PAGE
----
The Taj Mahal is 55 meters by 55 meters, just as high as it is wide.
AGRA, India — It looks like a giant vanilla ice cream sundae when you first see it. It’s a great soft white dome surrounded by four smaller dollops. In the sun, they glitter. Or was that melting snow I saw?
I deny I’m making the association due to another tongue-swollen humid day in India. Delhi again was nice and cool. It wasn’t due to way too much time in India. Two weeks is a snapshot compared to the six, nine, 12 months the bedraggled, filthy Indiaphiles I saw tramping around on five euros a day.
It was due to one of the Seven Wonders of the World living up to its billing as the most beautiful building on earth. Eiffel Tower? Take a bow. Ever since I saw you stand over Paris like a Rockette on stage when I was a 22-year-old backpacker, you’ve been my No. 1 gal. Not now. Not after walking through a giant red sandstone gate which perfectly frames the Taj Mahal. It’s true, really. Every hardened traveler who treats crowds like immigration officials say pictures don’t do the “Taj” justice. It’s exactly as wide as it is tall, 55 meters x 55 meters. The four corner minarets make it look like a four-poster bed, providing a romantic image for a building built on love.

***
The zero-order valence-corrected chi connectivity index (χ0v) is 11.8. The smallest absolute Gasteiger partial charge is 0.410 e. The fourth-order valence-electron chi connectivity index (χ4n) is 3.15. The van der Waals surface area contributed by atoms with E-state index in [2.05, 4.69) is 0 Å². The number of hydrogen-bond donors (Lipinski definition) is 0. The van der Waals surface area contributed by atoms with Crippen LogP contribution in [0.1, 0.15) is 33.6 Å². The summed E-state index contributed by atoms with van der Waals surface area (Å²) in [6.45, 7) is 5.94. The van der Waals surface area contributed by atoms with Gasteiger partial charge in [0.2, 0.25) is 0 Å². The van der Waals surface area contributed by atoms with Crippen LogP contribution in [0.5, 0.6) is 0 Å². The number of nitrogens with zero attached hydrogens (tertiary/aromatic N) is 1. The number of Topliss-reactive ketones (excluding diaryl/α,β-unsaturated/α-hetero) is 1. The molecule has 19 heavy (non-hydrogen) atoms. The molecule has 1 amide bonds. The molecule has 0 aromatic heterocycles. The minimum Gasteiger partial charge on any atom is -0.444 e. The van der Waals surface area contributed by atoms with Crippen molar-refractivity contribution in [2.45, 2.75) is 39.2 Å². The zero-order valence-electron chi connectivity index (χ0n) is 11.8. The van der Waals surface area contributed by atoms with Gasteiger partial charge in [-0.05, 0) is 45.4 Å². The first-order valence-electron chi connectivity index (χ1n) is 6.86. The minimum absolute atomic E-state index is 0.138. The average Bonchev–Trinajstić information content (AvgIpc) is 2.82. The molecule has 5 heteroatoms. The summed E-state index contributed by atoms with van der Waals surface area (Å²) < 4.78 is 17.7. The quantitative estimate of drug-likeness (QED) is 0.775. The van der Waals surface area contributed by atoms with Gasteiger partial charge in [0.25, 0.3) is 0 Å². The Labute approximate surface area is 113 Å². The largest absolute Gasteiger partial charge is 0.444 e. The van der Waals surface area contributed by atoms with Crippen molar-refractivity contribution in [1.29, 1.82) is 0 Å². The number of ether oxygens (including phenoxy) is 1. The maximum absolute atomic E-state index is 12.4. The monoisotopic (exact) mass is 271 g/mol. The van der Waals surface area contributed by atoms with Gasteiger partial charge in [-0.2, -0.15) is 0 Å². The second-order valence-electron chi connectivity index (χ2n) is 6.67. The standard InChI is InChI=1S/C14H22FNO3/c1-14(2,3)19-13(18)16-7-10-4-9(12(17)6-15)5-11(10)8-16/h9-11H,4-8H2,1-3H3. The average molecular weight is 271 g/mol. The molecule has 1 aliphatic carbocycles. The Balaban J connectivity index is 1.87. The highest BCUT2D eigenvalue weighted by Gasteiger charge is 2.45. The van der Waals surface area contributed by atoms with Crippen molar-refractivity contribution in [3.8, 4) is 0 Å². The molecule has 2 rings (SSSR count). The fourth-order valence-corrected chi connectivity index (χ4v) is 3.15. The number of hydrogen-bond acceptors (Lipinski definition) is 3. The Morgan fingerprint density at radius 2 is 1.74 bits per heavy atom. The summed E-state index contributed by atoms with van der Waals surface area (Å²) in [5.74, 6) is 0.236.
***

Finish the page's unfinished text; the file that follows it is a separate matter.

The Mughal emperor Shah Jahan built it as a mausoleum in honor of his third wife, Mumtaz Mahal (from whence the name comes) who died in 1631 while giving birth to their 14th child, (a death which, in my book, can’t be too surprising). It took him eight years to build it and the complex was completed in 1653. Jahan’s son, Aurangzeb, overthrew him and imprisoned him in nearby Agra Fort, a good example of India’s cutthroat politics not to mention an example of how your family tension isn’t all that bad. For the rest of the Shah’s life, the Taj Mahal tortured him, knowing he could do no more than look at the gift he gave his wife. After he died in 1666, he was buried in the Taj next to her.